The U.S. Centers for Medicare and Medicaid Services on Wednesday announced it has begun reaching out to brokers and agents to inform them of technology improvements, while industry groups and brokers alike remain unsatisfied.

CMS spokeswoman Julie Bataille told reporters on a conference call that the agency is letting agents and brokers know about "recent technological improvements" and now making sure that they are "trained to understand what those improvements are and what upgrades have gone in place." She said that webinars are ongoing to continue to educate brokers. But National Association of Health Underwriters spokeswoman Kathryn Gaglione says her group hasn't been contacted about more webinars and that professional organization-specific training with CMS hasn't increased since the technological glitches started in October.

Meanwhile in Florida, Wayne Sakamoto was confused when he received what he thinks is the only piece of communication from CMS to him this week — a seminar on the SHOP exchange to be held Thursday afternoon. “But I thought, isn’t that postponed?” says the Naples-based owner of Health Insurance Interactive, Inc. The actual email, provided to EBA, says very little other than that the purpose of the webinar is “To provide agents and brokers an overview of the new application and enrollment process for the federally-facilitated SHOP marketplace.” Sakamoto wishes there was more information provided for brokers to know whether or not this is relevant to them given that the online component of SHOP was delayed for one year on Nov. 27. NAHU's Gaglione says this webinar is the only one on their radar too and thinks it's likely about paper applications, not technology. "I know our members want more trainings," she says.

Out in Arkansas, Joe Childers, owner of Watershed Benefits, says he’s happy he has seen some actual improvement this week in enrolling the uninsured or those with canceled plans. “I got around 15 people through the system yesterday in one way, shape or form,” says the Little Rock-based broker who has reshaped his business model to focus on Arkansans who want coverage on the public exchanges. Even so, he had a very rough time getting anything done the first two months.

‘None whatsoever’

In terms of further guidance from CMS this week, Childers says he’s received “none whatsoever.” He continues: “It’s a very stressful time because we have … [mostly group clients] with lower income employees with health plans that are going away on Dec. 31. Yesterday, we went to an enrollment from 7 a.m to 6 p.m. and didn’t stop to eat but there’s no way we’ll get everyone in the state enrolled who needs coverage by Jan. 1.”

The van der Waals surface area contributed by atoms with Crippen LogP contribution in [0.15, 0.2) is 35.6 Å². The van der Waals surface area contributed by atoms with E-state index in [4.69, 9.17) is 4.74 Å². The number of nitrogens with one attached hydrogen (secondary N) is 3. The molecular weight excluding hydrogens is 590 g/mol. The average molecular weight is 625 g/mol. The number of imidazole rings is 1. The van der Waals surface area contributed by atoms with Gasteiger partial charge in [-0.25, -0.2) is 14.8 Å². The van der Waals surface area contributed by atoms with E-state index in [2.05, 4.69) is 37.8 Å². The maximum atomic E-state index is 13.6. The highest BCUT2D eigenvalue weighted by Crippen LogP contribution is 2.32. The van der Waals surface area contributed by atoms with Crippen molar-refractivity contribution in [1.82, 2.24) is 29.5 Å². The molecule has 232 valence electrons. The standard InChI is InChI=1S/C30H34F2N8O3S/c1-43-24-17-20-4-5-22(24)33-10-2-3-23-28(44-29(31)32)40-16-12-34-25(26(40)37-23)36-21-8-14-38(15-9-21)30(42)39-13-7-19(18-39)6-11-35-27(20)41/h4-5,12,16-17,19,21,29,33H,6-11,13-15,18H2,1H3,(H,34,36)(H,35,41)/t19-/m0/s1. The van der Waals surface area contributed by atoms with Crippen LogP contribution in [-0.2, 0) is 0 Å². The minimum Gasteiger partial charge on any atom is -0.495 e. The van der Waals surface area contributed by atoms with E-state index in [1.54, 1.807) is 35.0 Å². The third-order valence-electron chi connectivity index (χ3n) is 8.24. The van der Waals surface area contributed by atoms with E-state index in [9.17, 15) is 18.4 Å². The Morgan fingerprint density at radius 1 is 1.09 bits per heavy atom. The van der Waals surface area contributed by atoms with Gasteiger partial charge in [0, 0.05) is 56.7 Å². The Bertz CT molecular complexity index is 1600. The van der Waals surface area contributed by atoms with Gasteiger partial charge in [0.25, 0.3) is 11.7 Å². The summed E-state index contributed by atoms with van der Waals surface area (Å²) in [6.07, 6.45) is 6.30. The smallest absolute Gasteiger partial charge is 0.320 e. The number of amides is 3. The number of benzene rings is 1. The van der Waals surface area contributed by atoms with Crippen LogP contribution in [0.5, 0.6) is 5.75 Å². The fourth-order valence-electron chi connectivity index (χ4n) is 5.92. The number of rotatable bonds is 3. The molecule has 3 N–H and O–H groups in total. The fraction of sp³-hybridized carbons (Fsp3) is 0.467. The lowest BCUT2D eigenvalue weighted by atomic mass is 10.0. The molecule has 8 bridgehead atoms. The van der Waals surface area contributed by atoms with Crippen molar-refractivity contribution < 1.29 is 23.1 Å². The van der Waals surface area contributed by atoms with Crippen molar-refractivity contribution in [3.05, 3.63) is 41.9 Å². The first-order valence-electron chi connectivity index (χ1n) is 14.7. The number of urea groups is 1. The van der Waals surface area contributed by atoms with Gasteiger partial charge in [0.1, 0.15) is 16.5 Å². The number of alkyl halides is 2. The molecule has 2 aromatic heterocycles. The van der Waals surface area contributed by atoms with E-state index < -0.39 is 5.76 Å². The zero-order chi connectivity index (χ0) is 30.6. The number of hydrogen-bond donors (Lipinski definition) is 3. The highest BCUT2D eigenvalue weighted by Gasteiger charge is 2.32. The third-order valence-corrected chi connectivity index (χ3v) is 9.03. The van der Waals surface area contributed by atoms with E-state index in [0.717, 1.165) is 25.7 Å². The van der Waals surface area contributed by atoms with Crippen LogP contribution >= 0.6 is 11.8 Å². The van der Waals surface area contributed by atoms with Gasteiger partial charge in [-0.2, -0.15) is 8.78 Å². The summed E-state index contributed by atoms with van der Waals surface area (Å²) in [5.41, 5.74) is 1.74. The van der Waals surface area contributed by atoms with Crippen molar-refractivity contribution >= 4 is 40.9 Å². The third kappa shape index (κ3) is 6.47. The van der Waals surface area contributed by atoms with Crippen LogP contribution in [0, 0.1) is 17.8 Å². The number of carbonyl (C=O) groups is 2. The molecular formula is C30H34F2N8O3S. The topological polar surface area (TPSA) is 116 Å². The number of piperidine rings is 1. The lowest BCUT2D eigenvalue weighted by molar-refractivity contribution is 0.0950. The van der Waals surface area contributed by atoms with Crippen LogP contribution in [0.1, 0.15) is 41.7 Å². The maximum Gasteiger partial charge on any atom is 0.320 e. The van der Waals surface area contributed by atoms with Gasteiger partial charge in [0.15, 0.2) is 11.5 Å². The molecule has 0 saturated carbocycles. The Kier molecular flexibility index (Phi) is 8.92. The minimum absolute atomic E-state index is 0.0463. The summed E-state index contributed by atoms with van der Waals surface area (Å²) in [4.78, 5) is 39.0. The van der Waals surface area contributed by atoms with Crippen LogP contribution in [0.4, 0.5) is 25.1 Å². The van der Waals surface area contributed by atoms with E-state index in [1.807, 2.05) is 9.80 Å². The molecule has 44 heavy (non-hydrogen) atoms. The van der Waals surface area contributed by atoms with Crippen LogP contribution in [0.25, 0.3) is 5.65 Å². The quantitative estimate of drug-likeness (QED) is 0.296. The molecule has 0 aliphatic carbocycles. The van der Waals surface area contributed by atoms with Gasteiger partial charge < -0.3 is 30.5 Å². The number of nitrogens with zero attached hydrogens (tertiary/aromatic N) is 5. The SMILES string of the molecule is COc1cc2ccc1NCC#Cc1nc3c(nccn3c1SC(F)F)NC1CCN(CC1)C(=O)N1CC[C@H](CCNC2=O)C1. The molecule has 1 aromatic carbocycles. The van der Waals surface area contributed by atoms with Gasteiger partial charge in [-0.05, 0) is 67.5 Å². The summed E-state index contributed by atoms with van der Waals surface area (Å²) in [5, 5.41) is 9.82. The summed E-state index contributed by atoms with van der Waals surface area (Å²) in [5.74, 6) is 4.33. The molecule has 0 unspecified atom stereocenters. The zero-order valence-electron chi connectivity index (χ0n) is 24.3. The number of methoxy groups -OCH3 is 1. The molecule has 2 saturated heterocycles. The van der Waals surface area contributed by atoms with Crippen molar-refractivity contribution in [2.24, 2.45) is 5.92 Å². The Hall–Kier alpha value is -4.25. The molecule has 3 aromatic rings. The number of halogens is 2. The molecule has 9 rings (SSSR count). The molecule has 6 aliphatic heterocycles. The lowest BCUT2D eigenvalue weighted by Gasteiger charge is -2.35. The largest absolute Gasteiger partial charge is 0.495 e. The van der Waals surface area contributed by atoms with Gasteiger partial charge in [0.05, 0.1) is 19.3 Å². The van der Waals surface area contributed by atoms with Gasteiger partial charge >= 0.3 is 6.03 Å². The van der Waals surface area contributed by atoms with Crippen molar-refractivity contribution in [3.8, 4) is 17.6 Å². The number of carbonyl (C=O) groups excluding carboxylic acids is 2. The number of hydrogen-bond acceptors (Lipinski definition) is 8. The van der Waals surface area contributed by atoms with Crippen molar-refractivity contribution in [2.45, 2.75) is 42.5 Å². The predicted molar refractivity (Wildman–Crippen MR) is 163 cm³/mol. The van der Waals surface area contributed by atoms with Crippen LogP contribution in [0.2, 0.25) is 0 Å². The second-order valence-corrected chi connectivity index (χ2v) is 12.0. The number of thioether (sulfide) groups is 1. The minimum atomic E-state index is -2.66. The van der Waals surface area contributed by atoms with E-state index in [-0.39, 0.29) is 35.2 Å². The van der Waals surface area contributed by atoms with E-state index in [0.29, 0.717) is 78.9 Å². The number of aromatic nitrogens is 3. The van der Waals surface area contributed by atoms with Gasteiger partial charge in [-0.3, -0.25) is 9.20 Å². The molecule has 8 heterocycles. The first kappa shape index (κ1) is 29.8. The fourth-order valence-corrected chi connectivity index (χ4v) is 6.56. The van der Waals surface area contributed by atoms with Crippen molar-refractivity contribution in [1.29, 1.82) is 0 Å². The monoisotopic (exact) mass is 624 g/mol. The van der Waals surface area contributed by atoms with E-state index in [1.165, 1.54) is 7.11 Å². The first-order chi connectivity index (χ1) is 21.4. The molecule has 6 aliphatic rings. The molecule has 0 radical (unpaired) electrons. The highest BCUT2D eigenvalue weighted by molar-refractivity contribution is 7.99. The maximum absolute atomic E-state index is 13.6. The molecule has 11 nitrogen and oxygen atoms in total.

Childers acknowledges that if CMS reaches back out to him it would be nice, but thinks more is needed for agents and brokers. “If they had somebody dedicated to agents and brokers who can tell us something other than ‘try again later,’” which is what Childers says he usually gets when he calls the call center with complex enrollment problems.


The Washington Post asked a broker-specific question of Bataille on Wednesday’s call, referencing an industry press release that many outstanding technical issues remain for agents and brokers to do their job.

“We have made hundreds of improvements both on the software side and hardware side … Many fixes put in place specifically address issues agents and brokers brought to our attention. Many of those fixes went in place over the weekend,” Batille said in response to the question. CMS did not respond to a request from EBA by press time about how exactly brokers will be finding out about these ongoing webinars and trainings.

NAHU CEO Janet Trautwein said in a statement Tuesday she has sent a letter to President Barack Obama urging immediate action on technical issues that brokers are still having to enroll consumers. “To better leverage the expertise of marketplace-certified health insurance agents and brokers, increase the number of health insurance enrollments and improve consumer protections moving forward, I urge you to take immediate action,” she said in the letter.

The first item Trautwein requests of the president is to include a search function for agents and brokers on the federal exchange, similar to what many state exchanges have in place. The full letter can be found here.

Brian Kalish contributed to this report.

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